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adrenal gland

adrenal gland In vertebrates, an organ that secretes certain hormones. Many vertebrates possess multiple adrenal glands, but in mammals there is one gland close to each kidney. In tetrapods, each gland consists of a central medulla and an outer cortex. The medulla secretes adrenalin and noradrenalin, hormones needed when the animal is in an excited state and must engage in strenuous activity (e.g. fighting or fleeing). The cortex secretes sex hormones and other hormones concerned with regulating the water and salt balances of the body.

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MICHAEL ALLABY. "adrenal gland." A Dictionary of Zoology. 1999. Encyclopedia.com. 27 Jun. 2016 <http://www.encyclopedia.com>.

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adrenal glands

adrenal glands A pair of endocrine glands situated immediately above the kidneys (hence they are also known as the suprarenal glands). The inner portion of the adrenals, the medulla, contains chromaffin tissue and secretes the hormones adrenaline and noradrenaline; the outer cortex secretes small amounts of sex hormones (androgens and oestrogens) and various corticosteroids, which have a wide range of effects on the body. See also ACTH.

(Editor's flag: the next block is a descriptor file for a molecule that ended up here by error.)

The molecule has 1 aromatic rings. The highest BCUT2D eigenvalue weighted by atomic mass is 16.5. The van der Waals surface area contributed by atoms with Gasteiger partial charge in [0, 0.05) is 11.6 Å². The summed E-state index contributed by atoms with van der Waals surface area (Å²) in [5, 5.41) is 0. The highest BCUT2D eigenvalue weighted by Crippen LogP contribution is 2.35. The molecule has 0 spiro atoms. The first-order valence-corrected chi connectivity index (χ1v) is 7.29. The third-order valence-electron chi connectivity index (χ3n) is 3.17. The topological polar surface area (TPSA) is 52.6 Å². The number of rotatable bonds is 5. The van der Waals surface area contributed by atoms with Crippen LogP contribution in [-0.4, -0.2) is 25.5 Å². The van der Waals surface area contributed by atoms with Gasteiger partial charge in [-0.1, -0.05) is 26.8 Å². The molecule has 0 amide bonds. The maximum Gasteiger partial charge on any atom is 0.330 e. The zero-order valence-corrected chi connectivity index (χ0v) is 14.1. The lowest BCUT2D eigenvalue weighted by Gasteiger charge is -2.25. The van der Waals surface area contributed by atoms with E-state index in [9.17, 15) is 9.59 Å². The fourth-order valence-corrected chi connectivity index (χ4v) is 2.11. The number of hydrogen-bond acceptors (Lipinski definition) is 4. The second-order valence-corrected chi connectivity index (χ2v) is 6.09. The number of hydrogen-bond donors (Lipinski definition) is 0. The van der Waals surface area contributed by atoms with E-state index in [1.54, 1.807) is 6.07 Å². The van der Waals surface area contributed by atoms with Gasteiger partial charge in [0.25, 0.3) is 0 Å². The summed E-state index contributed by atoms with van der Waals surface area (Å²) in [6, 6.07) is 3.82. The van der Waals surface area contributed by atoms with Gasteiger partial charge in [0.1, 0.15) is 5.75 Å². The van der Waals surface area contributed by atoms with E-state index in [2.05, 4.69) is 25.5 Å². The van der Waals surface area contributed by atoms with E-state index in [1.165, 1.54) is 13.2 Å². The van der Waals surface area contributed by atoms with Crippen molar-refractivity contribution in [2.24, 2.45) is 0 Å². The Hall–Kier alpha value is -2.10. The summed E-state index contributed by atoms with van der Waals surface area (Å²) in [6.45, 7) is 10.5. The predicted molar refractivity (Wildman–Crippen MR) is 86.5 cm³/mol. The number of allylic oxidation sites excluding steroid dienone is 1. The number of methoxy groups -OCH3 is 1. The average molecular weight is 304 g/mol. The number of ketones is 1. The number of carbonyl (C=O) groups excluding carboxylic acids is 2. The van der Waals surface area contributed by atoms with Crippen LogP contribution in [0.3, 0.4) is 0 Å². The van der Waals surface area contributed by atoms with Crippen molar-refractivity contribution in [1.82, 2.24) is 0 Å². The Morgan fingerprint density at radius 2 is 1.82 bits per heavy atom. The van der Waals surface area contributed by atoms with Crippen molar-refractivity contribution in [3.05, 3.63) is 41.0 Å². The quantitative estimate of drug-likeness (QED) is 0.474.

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adrenal glands

adrenal glands (suprarenal glands) (ă-dree-năl) pl. n. two triangular endocrine glands, each of which covers the superior surface of a kidney. The medulla forms the grey core of the gland and produces adrenaline and noradrenaline. The cortex is a yellowish tissue surrounding the medulla; it produces corticosteroid hormones.

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"adrenal glands." A Dictionary of Nursing. 2008. Encyclopedia.com. 27 Jun. 2016 <http://www.encyclopedia.com>.

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adrenal gland

adrenal gland One of a pair of small endocrine glands situated on top of the kidneys. They produce many steroids that regulate the blood's salt and water balance and are concerned with the metabolism of carbohydrates, proteins, and fats, and the secretion of the hormones adrenaline and noradrenaline. See also endocrine system